Presentation of the national budget (2007-08), the first by the eight-party interim government, is only two weeks away. This budget will also mark the end of the 10th Five-Year Plan and commencement of the Three-Year Interim Plan. The upcoming budget is bound to be a tough balancing act, not only because of the fast-growing demands coming from the myriad groups, but also because of the different priorities of the various constituents of the government. Added to this will be the heavy burden of reconstruction and rehabilitation, plus the constituent assembly polls. Therefore, the upcoming budget will have to be substantially larger than the previous budget — it is expected to hover at around Rs.160 billion. As the average economic growth rate during the past several years (including this year’s estimated rate of 2.5 per cent) has barely kept pace with the population increase, the country has hardly grown in net terms.
This implies that the foreign aid component of the budget will have to swell. As issues of uplift of the disadvantaged communities and development of backward regions have come into sharp focus, these are likely to force the eight parties’, and therefore the government’s, special attention. There is also a pressing need to make bigger allocations for the social sector, particularly health and education, to make these services accessible to the under-privileged. The government is also under heavy pressure from other sectors such as industry and agriculture for more money, and even from its employees for pay hike. It may have to consider substantial grants for the local bodies where the elective vacancies may shortly be filled by nomination. Because, over the years, almost every sector of the national economy has suffered from huge problems emanating from the conflict and its effects, such special push for greater government attention is not unnatural.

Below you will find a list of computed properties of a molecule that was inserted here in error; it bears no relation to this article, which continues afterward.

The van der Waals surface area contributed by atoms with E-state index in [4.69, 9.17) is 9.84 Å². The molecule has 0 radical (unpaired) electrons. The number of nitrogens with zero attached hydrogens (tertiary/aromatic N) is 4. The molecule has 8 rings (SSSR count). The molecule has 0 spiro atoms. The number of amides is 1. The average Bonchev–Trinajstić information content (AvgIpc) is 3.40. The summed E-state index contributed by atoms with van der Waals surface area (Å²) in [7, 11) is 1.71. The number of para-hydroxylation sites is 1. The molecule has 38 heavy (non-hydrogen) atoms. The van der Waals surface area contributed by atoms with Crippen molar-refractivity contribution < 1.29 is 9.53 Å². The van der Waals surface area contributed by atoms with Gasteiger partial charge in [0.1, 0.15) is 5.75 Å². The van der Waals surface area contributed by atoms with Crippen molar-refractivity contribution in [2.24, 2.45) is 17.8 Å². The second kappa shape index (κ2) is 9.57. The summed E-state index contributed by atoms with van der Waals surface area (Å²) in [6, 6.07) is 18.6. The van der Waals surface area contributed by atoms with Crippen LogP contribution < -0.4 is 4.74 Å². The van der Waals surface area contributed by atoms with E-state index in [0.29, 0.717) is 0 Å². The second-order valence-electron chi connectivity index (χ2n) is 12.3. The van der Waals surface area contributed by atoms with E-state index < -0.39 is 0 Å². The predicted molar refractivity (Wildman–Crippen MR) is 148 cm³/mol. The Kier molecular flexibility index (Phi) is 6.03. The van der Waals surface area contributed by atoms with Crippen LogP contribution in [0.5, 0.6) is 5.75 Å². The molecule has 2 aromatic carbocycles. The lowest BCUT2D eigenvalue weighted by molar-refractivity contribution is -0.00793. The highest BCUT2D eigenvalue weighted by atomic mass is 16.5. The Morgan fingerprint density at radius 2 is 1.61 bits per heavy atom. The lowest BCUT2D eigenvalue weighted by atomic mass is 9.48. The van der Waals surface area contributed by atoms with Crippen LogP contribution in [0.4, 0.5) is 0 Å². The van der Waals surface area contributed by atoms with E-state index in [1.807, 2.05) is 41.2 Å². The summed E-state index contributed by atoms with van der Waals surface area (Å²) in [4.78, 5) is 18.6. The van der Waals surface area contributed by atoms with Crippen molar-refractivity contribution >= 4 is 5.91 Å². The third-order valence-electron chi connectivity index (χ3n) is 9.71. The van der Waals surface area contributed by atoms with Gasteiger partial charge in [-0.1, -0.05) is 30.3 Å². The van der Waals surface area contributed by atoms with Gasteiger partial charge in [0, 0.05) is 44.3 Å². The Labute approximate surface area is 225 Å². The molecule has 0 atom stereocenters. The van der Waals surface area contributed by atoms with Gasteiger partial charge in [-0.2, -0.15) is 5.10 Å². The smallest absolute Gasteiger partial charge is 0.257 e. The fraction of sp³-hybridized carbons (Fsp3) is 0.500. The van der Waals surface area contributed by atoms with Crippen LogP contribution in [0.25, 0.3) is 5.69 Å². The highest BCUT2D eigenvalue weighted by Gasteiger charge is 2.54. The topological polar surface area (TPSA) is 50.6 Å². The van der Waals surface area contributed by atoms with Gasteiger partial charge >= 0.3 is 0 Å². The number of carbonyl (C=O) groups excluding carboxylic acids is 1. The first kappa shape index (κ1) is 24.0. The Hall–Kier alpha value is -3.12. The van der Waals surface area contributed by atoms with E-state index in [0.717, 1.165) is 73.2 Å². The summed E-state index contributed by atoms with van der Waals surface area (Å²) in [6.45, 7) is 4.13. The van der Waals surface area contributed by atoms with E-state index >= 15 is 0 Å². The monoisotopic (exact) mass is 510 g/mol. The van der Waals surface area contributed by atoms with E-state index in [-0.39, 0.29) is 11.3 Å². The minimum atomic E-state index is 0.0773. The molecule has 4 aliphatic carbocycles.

To stimulate the sluggish economy should constitute a principal task of the government. Finance minister Dr Ram Sharan will also have to give the budget something of an “inclusive” character at a time of inclusive politics. The interim government’s Common Minimum Programme (CMP) could provide some common ground. Inclusiveness also means that the constituent parties should be widely consulted and the outcome should reflect their consensus. In view of the too many competing needs, much more than in the past years, and the limited resources, there is also a danger that the resources could be thinly scattered. Finance ministers in Nepal have not had to deliver on their promises, and their emphasis has been on making the budget sound impressive at the time of presentation. Just look at the development budget of every year and at the wide gap between promise and performance. Even the quantum of estimated foreign aid and actual disbursement may well differ. Besides, failure to cut down on wasteful expenditure and to crack down on financial corruption can send the best-laid plans haywire. This has been one of the weakest points of successive governments.